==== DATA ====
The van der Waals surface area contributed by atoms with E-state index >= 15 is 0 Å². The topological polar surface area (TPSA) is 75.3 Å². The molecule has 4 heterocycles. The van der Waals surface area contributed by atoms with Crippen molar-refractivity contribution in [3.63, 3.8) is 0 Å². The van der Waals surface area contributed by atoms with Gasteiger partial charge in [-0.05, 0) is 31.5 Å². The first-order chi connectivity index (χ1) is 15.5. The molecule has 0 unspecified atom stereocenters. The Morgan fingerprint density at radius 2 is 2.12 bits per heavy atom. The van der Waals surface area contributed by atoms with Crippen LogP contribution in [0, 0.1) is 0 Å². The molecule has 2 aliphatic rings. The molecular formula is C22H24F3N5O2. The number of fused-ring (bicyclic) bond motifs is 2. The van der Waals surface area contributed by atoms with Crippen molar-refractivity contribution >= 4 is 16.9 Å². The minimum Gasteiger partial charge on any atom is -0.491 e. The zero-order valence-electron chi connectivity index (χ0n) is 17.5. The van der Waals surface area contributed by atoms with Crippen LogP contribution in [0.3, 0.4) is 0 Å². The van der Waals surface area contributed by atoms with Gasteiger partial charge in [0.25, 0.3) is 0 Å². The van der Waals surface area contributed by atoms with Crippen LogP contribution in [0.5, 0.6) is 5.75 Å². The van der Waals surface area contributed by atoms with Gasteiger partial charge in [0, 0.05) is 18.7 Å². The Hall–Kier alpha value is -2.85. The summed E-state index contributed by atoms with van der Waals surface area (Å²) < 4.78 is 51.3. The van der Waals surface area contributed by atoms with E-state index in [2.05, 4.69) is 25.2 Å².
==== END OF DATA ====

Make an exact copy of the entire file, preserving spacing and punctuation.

The van der Waals surface area contributed by atoms with E-state index >= 15 is 0 Å². The topological polar surface area (TPSA) is 75.3 Å². The molecule has 4 heterocycles. The van der Waals surface area contributed by atoms with Crippen molar-refractivity contribution in [3.63, 3.8) is 0 Å². The van der Waals surface area contributed by atoms with Gasteiger partial charge in [-0.05, 0) is 31.5 Å². The first-order chi connectivity index (χ1) is 15.5. The molecule has 0 unspecified atom stereocenters. The Morgan fingerprint density at radius 2 is 2.12 bits per heavy atom. The van der Waals surface area contributed by atoms with Crippen LogP contribution in [0, 0.1) is 0 Å². The molecule has 2 aliphatic rings. The molecular formula is C22H24F3N5O2. The number of fused-ring (bicyclic) bond motifs is 2. The van der Waals surface area contributed by atoms with Crippen molar-refractivity contribution >= 4 is 16.9 Å². The minimum Gasteiger partial charge on any atom is -0.491 e. The zero-order valence-electron chi connectivity index (χ0n) is 17.5. The van der Waals surface area contributed by atoms with Crippen LogP contribution in [0.3, 0.4) is 0 Å². The van der Waals surface area contributed by atoms with Gasteiger partial charge in [0.25, 0.3) is 0 Å². The van der Waals surface area contributed by atoms with Crippen LogP contribution in [0.5, 0.6) is 5.75 Å². The van der Waals surface area contributed by atoms with Gasteiger partial charge in [0, 0.05) is 18.7 Å². The Hall–Kier alpha value is -2.85. The summed E-state index contributed by atoms with van der Waals surface area (Å²) < 4.78 is 51.3. The van der Waals surface area contributed by atoms with E-state index in [2.05, 4.69) is 25.2 Å².